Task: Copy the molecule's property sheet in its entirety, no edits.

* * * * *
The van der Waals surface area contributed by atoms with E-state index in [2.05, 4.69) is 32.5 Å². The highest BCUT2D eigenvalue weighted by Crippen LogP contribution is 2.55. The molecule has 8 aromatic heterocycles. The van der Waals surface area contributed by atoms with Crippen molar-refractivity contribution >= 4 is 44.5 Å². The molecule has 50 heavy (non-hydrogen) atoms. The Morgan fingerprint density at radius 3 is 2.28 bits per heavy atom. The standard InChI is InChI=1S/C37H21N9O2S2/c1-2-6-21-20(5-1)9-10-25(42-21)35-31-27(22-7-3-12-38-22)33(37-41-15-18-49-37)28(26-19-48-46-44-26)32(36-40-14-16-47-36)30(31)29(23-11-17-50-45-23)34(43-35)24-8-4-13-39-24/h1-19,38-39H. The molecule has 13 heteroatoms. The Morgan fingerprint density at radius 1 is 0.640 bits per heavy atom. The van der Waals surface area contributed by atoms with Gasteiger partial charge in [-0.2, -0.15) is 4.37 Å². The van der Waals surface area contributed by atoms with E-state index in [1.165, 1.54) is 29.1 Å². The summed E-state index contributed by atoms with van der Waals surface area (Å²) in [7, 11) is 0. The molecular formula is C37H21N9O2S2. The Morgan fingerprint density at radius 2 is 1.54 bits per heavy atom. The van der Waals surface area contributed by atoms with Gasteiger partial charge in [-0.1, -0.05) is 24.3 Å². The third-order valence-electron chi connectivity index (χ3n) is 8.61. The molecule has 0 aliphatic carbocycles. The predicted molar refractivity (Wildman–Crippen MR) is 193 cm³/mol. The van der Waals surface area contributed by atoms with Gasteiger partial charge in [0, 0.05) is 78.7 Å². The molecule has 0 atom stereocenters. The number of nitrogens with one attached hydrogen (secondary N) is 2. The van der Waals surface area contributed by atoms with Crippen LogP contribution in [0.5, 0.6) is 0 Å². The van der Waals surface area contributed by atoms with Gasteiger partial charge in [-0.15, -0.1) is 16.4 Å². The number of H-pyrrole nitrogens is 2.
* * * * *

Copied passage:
The van der Waals surface area contributed by atoms with E-state index in [2.05, 4.69) is 32.5 Å². The highest BCUT2D eigenvalue weighted by Crippen LogP contribution is 2.55. The molecule has 8 aromatic heterocycles. The van der Waals surface area contributed by atoms with Crippen molar-refractivity contribution >= 4 is 44.5 Å². The molecule has 50 heavy (non-hydrogen) atoms. The Morgan fingerprint density at radius 3 is 2.28 bits per heavy atom. The standard InChI is InChI=1S/C37H21N9O2S2/c1-2-6-21-20(5-1)9-10-25(42-21)35-31-27(22-7-3-12-38-22)33(37-41-15-18-49-37)28(26-19-48-46-44-26)32(36-40-14-16-47-36)30(31)29(23-11-17-50-45-23)34(43-35)24-8-4-13-39-24/h1-19,38-39H. The molecule has 13 heteroatoms. The Morgan fingerprint density at radius 1 is 0.640 bits per heavy atom. The van der Waals surface area contributed by atoms with Gasteiger partial charge in [-0.2, -0.15) is 4.37 Å². The van der Waals surface area contributed by atoms with E-state index in [1.165, 1.54) is 29.1 Å². The summed E-state index contributed by atoms with van der Waals surface area (Å²) in [7, 11) is 0. The molecular formula is C37H21N9O2S2. The Morgan fingerprint density at radius 2 is 1.54 bits per heavy atom. The van der Waals surface area contributed by atoms with Gasteiger partial charge in [-0.1, -0.05) is 24.3 Å². The third-order valence-electron chi connectivity index (χ3n) is 8.61. The molecule has 0 aliphatic carbocycles. The predicted molar refractivity (Wildman–Crippen MR) is 193 cm³/mol. The van der Waals surface area contributed by atoms with Gasteiger partial charge in [0, 0.05) is 78.7 Å². The molecule has 0 atom stereocenters. The number of nitrogens with one attached hydrogen (secondary N) is 2. The van der Waals surface area contributed by atoms with Crippen LogP contribution in [0.5, 0.6) is 0 Å². The van der Waals surface area contributed by atoms with Gasteiger partial charge in [-0.15, -0.1) is 16.4 Å². The number of H-pyrrole nitrogens is 2.